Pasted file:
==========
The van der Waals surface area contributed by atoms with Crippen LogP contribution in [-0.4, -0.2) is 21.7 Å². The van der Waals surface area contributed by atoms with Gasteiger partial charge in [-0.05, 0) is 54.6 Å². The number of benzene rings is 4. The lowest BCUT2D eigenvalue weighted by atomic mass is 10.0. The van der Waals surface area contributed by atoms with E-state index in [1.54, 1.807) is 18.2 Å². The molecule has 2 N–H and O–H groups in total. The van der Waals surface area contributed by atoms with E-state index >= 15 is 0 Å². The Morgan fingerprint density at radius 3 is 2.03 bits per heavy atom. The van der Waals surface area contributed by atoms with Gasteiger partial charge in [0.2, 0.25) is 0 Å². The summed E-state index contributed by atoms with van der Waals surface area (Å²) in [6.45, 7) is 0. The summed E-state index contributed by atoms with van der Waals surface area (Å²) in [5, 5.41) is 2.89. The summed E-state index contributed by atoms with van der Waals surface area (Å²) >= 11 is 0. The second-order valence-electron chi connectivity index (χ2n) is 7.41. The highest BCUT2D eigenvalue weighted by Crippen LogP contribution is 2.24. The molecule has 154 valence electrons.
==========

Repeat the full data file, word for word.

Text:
The van der Waals surface area contributed by atoms with Crippen LogP contribution in [-0.4, -0.2) is 21.7 Å². The van der Waals surface area contributed by atoms with Gasteiger partial charge in [-0.05, 0) is 54.6 Å². The number of benzene rings is 4. The lowest BCUT2D eigenvalue weighted by atomic mass is 10.0. The van der Waals surface area contributed by atoms with E-state index in [1.54, 1.807) is 18.2 Å². The molecule has 2 N–H and O–H groups in total. The van der Waals surface area contributed by atoms with E-state index >= 15 is 0 Å². The Morgan fingerprint density at radius 3 is 2.03 bits per heavy atom. The van der Waals surface area contributed by atoms with Gasteiger partial charge in [0.2, 0.25) is 0 Å². The summed E-state index contributed by atoms with van der Waals surface area (Å²) in [6.45, 7) is 0. The summed E-state index contributed by atoms with van der Waals surface area (Å²) in [5, 5.41) is 2.89. The summed E-state index contributed by atoms with van der Waals surface area (Å²) >= 11 is 0. The second-order valence-electron chi connectivity index (χ2n) is 7.41. The highest BCUT2D eigenvalue weighted by Crippen LogP contribution is 2.24. The molecule has 154 valence electrons.